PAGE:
Wednesday, April 3, 2013

Getting lost

Watching kids bike off window ledges. Seeing the creative process of extravagant graffiti art. Wiping mud off your back, laughing inexplicably while a strong, warm hand lifts you off the ground. Just another day of getting lost in an unknown city.

Dirt and twigs caked to my hair, I get up and try to keep going on my bike, trailing my friend and host, Adrián. As I struggle to pedal down the channel that runs through Toulouse, I try to look at the gorgeous natural surroundings (something that I hadn't seen much of in the urban atmosphere of Madrid). However, it's tough balancing sight-seeing and balancing on a bike in a giant mud pile, a body of water on one side and a bushel of thorns on the other. Tired, sweating, muddy, but still smiling.

I smile because I know that I'll remember the crazy, adventurous moment more clearly than any other. More than any monument or blurb from history, I'll recall falling over into a giant pile of mud next to the channel that runs through Toulouse, belly-laughing as I landed. I'll chuckle remembering the time I rolled down the tallest sand dune in Europe like a child. I'll think of the kindness and warmth I received from Adri and his family, complete with a personal Easter egg hunt.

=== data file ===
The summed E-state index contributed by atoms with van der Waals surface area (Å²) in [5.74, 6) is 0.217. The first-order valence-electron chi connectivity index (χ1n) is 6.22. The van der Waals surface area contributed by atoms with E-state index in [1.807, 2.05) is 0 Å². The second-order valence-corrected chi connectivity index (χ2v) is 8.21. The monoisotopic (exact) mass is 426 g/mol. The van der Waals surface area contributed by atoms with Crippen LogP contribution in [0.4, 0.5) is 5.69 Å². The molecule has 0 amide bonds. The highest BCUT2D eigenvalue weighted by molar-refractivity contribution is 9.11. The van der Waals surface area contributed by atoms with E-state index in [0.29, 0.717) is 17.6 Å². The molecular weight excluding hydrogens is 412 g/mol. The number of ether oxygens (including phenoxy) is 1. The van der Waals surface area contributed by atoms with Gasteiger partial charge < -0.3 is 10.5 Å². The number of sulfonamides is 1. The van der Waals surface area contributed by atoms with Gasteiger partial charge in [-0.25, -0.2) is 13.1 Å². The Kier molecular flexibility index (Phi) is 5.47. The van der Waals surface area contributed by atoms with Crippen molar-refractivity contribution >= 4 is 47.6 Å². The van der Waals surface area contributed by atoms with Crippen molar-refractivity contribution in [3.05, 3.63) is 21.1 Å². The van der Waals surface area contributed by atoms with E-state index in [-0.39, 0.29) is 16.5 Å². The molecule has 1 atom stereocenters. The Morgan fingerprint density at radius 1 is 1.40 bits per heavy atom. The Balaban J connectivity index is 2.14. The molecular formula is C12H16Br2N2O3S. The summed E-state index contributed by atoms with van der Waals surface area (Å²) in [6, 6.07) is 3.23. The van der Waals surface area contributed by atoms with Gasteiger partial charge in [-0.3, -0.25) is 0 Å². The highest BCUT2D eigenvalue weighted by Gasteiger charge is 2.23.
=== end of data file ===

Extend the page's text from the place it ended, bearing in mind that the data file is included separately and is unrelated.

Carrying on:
I've been getting lost a lot lately. Lost in Madrid, lost in foreign cities, lost in thought... Being a student in a foreign country has given me the courage that I've never had before. If Adri and I hadn't gone down that muddy trail next to the channel, we would've never had to cross the bridge to turn around to the other bank. If we hadn't done that, we wouldn't have been able to see the sunset along the countryside horizon. It was like we were caught in a series of postcard pictures; the saying "Wish you were here" made a lot of sense to me in that moment.

In the south of France, my life became a sort of stock photo: a picture-perfect world where nothing exists but what is shown within the four corners. It was a stock photograph that I would have never found if I had never wandered through Europe, jumping into the abyss of an unknown place.

In life, if you don't get lost, you won't get to the other side of the channel. You won't land that perfect career that motivates you to sprint from home to work, grinning the whole way. You won't meet that person that makes you feel like you're a diamond in a barren coal mine. Because of my experiences here, I plan on getting lost in the future. Often.

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